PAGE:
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BMC Pregnancy Childbirth. 2012 Oct 11;12:108. doi: 10.1186/1471-2393-12-108.

Trends in postpartum hemorrhage from 2000 to 2009: a population-based study.

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Department of Obstetrics and Gynaecology, University of British Columbia and the Children's and Women's Health Centre of British Columbia, Room E418B, Shaughnessy Bldg, 4500 Oak Street, Vancouver, BC V6H 3N1, Canada.



Postpartum hemorrhage, a major cause of maternal death and severe maternal morbidity, increased in frequency in Canada between 1991 and 2004. We carried out a study to describe the epidemiology of postpartum hemorrhage in British Columbia, Canada, between 2000 and 2009.


The study population included all women residents of British Columbia who delivered between 2000 and 2009. Data on postpartum hemorrhage by subtypes and severity were obtained from the British Columbia Perinatal Data Registry. Among women with postpartum hemorrhage, severe cases were identified by the use of blood transfusions or procedures to control bleeding. Rates of postpartum hemorrhage and changes over time were assessed using rates, rate ratios and 95% confidence intervals (CI).


The rate of postpartum hemorrhage increased by 27% (95% CI 21-34%) between 2000 and 2009 (from 6.3% to 8.0%), while atonic postpartum hemorrhage rates increased by 33% (95% CI 26-41%) from 4.8% to 6.4%. Atonic postpartum hemorrhage with blood transfusion increased from 17.8 to 25.5 per 10,000 deliveries from 2000 to 2009 and atonic postpartum hemorrhage with either suturing of the uterus, ligation of pelvic vessels or embolization increased from 1.8 to 5.6 per 10,000 deliveries from 2001 to 2009. The increase in atonic postpartum hemorrhage was most evident between 2006 and 2009 and occurred across regions, hospitals and various maternal, fetal and obstetric characteristics.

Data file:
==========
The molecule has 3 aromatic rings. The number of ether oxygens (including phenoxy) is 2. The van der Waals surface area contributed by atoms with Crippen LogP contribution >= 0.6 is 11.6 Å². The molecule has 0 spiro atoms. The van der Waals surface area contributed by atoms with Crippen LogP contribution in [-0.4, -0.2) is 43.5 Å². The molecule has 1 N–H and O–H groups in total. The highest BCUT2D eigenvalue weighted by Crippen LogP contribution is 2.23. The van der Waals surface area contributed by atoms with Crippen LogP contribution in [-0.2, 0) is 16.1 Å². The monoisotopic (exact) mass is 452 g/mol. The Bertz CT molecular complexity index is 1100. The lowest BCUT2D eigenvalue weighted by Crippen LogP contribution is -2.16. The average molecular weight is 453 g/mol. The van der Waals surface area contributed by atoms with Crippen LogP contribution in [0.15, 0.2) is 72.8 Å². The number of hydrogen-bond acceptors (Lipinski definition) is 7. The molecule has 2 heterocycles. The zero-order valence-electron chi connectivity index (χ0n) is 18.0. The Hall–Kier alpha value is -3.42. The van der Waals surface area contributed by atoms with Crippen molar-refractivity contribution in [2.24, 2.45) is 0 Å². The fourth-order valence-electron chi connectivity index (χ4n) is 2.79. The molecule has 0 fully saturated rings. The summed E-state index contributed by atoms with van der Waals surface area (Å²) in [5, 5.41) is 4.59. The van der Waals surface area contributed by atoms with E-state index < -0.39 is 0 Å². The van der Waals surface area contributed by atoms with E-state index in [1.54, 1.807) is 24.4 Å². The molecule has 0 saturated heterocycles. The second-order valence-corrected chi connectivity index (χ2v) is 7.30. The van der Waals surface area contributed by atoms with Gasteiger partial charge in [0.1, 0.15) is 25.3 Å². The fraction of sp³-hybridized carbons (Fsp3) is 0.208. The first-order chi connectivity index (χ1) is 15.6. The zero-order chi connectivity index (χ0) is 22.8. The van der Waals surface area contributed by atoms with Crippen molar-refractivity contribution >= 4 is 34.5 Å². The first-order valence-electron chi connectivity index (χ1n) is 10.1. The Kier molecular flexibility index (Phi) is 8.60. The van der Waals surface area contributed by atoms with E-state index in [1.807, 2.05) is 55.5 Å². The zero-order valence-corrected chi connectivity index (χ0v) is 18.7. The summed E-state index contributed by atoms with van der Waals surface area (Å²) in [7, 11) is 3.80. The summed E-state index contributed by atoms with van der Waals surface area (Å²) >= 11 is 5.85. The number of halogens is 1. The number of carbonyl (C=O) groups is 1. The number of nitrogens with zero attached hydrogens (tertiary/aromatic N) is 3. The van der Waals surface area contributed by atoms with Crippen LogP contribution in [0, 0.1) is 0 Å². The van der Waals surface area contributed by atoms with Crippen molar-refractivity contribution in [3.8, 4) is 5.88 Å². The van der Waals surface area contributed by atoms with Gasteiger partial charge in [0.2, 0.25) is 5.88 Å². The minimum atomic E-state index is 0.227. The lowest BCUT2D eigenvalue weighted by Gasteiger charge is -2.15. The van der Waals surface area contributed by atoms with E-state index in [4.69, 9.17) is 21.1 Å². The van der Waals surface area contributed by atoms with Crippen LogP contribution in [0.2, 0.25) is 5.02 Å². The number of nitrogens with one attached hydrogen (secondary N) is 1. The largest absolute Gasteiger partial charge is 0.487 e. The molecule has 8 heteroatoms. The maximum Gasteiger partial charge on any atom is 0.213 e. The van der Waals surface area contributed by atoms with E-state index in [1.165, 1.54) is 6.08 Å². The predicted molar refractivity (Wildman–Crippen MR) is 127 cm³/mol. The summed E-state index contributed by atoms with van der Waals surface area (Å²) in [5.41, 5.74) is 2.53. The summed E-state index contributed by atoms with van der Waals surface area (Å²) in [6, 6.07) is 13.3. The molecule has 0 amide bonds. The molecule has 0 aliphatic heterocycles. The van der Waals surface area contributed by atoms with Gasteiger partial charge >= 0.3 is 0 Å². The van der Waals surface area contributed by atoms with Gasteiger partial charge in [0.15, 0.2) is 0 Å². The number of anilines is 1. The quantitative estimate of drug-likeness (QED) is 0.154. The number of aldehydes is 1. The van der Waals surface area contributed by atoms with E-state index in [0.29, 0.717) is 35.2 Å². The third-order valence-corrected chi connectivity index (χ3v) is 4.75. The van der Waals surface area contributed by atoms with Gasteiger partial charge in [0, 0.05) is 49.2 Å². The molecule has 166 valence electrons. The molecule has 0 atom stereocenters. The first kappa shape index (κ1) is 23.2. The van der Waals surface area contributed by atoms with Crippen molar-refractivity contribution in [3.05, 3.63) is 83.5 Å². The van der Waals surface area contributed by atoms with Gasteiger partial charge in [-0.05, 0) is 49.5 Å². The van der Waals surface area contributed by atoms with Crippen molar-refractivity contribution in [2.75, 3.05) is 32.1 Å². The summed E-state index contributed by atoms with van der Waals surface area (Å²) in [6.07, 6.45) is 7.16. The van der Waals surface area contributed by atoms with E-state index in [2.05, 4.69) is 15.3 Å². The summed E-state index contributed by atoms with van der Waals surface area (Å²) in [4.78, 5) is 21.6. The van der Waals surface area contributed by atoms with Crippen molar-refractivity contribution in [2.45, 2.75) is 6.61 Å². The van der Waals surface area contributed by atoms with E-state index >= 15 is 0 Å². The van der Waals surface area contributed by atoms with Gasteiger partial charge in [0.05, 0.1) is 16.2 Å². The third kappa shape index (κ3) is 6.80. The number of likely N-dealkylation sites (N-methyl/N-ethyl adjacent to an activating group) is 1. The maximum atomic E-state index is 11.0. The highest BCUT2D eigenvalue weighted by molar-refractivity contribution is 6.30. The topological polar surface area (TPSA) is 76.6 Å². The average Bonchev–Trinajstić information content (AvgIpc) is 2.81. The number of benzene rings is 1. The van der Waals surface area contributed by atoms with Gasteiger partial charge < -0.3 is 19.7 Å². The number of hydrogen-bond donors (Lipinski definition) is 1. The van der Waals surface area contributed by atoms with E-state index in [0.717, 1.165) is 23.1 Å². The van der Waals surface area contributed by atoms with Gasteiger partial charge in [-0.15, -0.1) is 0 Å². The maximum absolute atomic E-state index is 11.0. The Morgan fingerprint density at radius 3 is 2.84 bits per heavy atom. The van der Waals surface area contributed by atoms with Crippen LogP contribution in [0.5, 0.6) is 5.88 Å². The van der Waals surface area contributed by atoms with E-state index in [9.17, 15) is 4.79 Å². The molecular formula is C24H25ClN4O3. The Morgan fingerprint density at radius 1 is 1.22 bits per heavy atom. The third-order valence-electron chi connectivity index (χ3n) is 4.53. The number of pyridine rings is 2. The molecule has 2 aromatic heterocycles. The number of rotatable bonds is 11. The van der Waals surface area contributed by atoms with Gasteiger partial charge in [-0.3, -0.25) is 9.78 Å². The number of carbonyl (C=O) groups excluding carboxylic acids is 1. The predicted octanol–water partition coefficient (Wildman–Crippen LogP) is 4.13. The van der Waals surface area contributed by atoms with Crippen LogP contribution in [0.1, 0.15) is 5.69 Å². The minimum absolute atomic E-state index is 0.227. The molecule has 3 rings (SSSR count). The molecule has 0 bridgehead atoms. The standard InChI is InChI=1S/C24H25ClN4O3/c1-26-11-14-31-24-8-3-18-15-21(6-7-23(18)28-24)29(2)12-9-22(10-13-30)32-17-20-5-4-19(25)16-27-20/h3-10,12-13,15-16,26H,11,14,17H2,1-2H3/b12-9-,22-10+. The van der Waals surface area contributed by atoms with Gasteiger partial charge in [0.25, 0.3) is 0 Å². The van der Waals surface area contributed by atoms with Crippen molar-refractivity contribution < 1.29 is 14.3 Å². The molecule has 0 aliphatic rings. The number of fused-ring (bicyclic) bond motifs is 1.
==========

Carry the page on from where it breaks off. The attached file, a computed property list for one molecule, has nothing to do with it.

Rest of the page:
Atonic postpartum hemorrhage and severe atonic postpartum hemorrhage increased in British Columbia between 2000 and 2009. Further research is required to identify the cause of the increase.

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